Stigma happens when a person or group is denied full social acceptance because of association with something (such as an illness) that is considered bad or shameful by others in their society

Infectious disease outbreaks are often associated with stigma. Stigma is known to have negative effects on the psychological, social, and sometimes physical well-being of affected people. Stigma surveys measure the amount of stigma in a community. They are used routinely for diseases such as HIV and, if applied to other outbreak diseases such as mpox (formerly known as monkeypox), they can help to identify and address stigma. 

Researchers – we want to hear from you!

Learn more and get support for your community engagement and stigma-related activities by contacting us here.

“A lot of stigma can come from the way the health system treats people who have a new disease, and the way public health messages are communicated.”

Read more about ISARIC researcher Amy Paterson’s ongoing work to counter stigma associated with infectious diseases.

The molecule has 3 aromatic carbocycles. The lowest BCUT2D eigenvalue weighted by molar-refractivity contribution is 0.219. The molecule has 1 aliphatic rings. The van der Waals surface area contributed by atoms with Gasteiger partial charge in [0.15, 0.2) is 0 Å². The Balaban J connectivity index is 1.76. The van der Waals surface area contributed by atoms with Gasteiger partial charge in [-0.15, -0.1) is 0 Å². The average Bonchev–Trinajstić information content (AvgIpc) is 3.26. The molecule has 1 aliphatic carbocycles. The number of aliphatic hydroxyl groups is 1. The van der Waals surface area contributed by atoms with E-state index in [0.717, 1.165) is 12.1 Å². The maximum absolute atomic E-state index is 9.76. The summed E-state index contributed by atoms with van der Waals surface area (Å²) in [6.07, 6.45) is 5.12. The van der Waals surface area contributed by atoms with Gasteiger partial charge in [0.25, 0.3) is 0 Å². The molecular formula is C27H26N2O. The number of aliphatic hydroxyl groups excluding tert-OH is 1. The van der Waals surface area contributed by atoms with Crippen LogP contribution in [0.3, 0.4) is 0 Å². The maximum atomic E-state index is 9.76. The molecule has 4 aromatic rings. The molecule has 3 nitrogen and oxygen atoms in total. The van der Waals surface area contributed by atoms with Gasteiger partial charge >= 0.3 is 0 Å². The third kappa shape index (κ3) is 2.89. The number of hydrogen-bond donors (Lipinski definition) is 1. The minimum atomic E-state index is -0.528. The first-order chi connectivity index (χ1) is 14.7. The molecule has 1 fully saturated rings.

Our work and case studies

Outbreak-related stigma

The stigma associated with infectious disease outbreaks can also make it difficult to stop the spread of an outbreak. 

Shining a spotlight on the stigma associated with emerging infectious diseases

ISARIC is collaborating with the Pandemic Sciences Institute (PSI) in the UK, the International Centre for Diarrhoeal Disease Research in Bangladesh (icddr,b) and the World Alliance for Lung and Intensive Care Medicine in Uganda (WALIMU) are developing a set of tools to better understand stigma associated with emerging infectious diseases.